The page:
Every time I follow one of Kristin’s recipes, it’s a bit of a mystery–if I do what she says to do, will it work out? Will it nourish my soul? Last night my husband came home to the smells of Roasted Chicken with Apples & Shallots. A couple of days earlier, I’d made Potluck Fiesta Bean Salad for a Bible study dinner. I’m planning to make her Baked Artichoke Nibbles for Thanksgiving.

I’m not cooking every day, but when I do, it feels like something miraculous.

That is why I’m drawn to my kitchen to create and cannot explain it. And why I cook with my shoes off.

Amen, Shelly.


The other day I traded emails with a friend who had liked my November column in the Wacoan magazine. It was about getting my first new car.

The friend wrote, “I also enjoyed your Wacoan article about your new car, enjoy!”

I wrote back, “One of my more frivolous columns, to be sure. Next month’s will be more moving, I promise. 🙂 “

And he said, “I needed something frivolous at the time.”

Wow. I totally get that.

Most of my columns and blogs over the last year or two have been on the frivolous side. That’s been intentional. I’m not all that frivolous a person. Actually, I’m a fuddy-duddy. My husband has been begging me to dance with him, and finally, after 25 years, I’ve done it twice in the last month.

Frivolous topics have been my salvation lately because I can’t talk about the heavy. It’s too heavy, too raw. So I’ve written about my dogs (which people love). I’ve written poetry (which people don’t seem to hate).

In writing about his play “The Importance of Being Earnest,” Oscar Wilde wrote, “That we should treat all trivial things very seriously, and all the serious things of life with sincere and studied triviality.”

Those words have been my north star. A new car may be trivial, but everyone reading my stuff has either had a new one or wanted one. It’s trivial, but by taking it seriously, I tap into something common (for Americans, at least). And the serious things of life? Good golly, they’re serious! I keep looking for ways to talk about them “with sincere and studied triviality.”

When I go out to lunch with a friend, sure, we share the hard stuff. We also talk about things like, Did you see that house down the block that’s already put up its Christmas lights? … There’s a sale downtown. … Yes, I’ll give you the recipe for that soup I brought to the thing the other night. … Cute boots!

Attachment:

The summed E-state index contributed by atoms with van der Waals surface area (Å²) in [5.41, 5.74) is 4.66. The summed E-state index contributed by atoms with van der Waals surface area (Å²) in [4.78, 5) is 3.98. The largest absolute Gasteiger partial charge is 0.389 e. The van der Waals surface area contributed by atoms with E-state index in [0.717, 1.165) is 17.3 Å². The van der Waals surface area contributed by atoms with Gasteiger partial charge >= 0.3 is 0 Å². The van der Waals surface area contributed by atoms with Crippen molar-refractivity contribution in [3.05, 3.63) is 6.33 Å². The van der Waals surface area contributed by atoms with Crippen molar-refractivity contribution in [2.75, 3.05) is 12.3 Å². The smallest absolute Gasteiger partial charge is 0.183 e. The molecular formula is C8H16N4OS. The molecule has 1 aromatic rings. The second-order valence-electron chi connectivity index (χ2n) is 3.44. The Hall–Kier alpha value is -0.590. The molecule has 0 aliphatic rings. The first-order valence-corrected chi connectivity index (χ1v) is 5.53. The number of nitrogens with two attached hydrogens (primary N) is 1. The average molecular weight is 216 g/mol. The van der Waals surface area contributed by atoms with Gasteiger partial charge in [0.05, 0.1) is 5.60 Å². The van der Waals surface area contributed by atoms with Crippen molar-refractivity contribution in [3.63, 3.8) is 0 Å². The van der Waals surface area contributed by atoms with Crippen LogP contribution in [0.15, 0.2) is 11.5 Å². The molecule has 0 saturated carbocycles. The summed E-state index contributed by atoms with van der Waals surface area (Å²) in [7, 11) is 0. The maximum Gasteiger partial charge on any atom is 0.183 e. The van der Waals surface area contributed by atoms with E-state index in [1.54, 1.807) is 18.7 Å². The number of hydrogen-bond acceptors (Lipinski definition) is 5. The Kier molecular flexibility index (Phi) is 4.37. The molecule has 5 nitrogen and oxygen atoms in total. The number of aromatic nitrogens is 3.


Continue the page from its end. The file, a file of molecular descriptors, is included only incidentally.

Frivolous, every one. Balm of Gilead, to be sure.

Sunday Haiku



Life feels heavy and

I am too light for it all.

Walk on anyway.

Deep thoughts from Hilton

Hey, there. I’m staying at a Homewood Suites by Hilton for work, and I found the most interesting placard in my room about their message. Here it is:

In ancient times there was a prayer for “The Stranger Within Our Gates…”

Because this hotel is a human institution to serve people, and not solely a for profit organization, we hope that God will grant you peace and rest while you are under our roof.

May this room and this hotel be your “second” home. May those you love be near you in thoughts and dreams. Even though we may not get to know you, we hope that you will be comfortable and happy as if you were in your house.

May the business that brought you our way prosper. May every call you make and every message you receive add to your joy. When you leave, may your journey be safe.

We are all travelers. From “birth till death” we travel between the eternities. May these days be pleasant for you, profitable for society, helpful for those you meet, and a joy to those who know and love you best.

Well, dang!

Same to you, friends, whatever your travels.

A poem inspired by my poetry muse–George Strait

There’s more to come about how George Strait became my poetry muse, but for now, here’s a poem inspired by his song “Run.” Some of the lyrics are interspersed.



She’s up early. Lingers with coffee, wonders how she’s stuck in Dallas, of all places. Turns on the radio, steps in the shower. When she gets out, her phone’s ringing. It’s him. She listens, doesn’t say much. Then he says, “Don’t you walk to me.

Baby, run.”

She doesn’t answer, just hangs up softly. Grabs her bag, throws in that nightgown, a toothbrush. Baby, run. Out to the Chevy, the one he hates. (He’s a Ford man.) Fires it up. Takes that shortcut to the highway, the one that runs by the high school where they met. Baby, run. Steps on the gas and off the clutch. Drives til she needs gas. So distracted she puts in super unleaded. Leaves Dallas in the dust. Interstate. Headed west. Past Cowtown. Won’t let that speed limit slow her down. She goes on and breaks it. Relaxes when she hits Abilene. It’s all behind her now. On to Big Spring. Already, things look different. Baby, run. Hello, Midland. Bye, Odessa. Straight in a straight line to Mohanas. Pick up I-10. She can’t get there fast enough. Down to Fort Stockton, stop at McDonald’s. Gosh, she hasn’t eaten. She needs him in a rush. On Highway 67, cuts a path across the blue skies. Why’d it take her so long? Out there ain’t where she oughta be. She belongs here, where the mountains rise straight out of the desert. She slows at his ranch, just a few miles out from town. The road slopes down, so she does what she always used to do—puts it in neutral. Coasts home.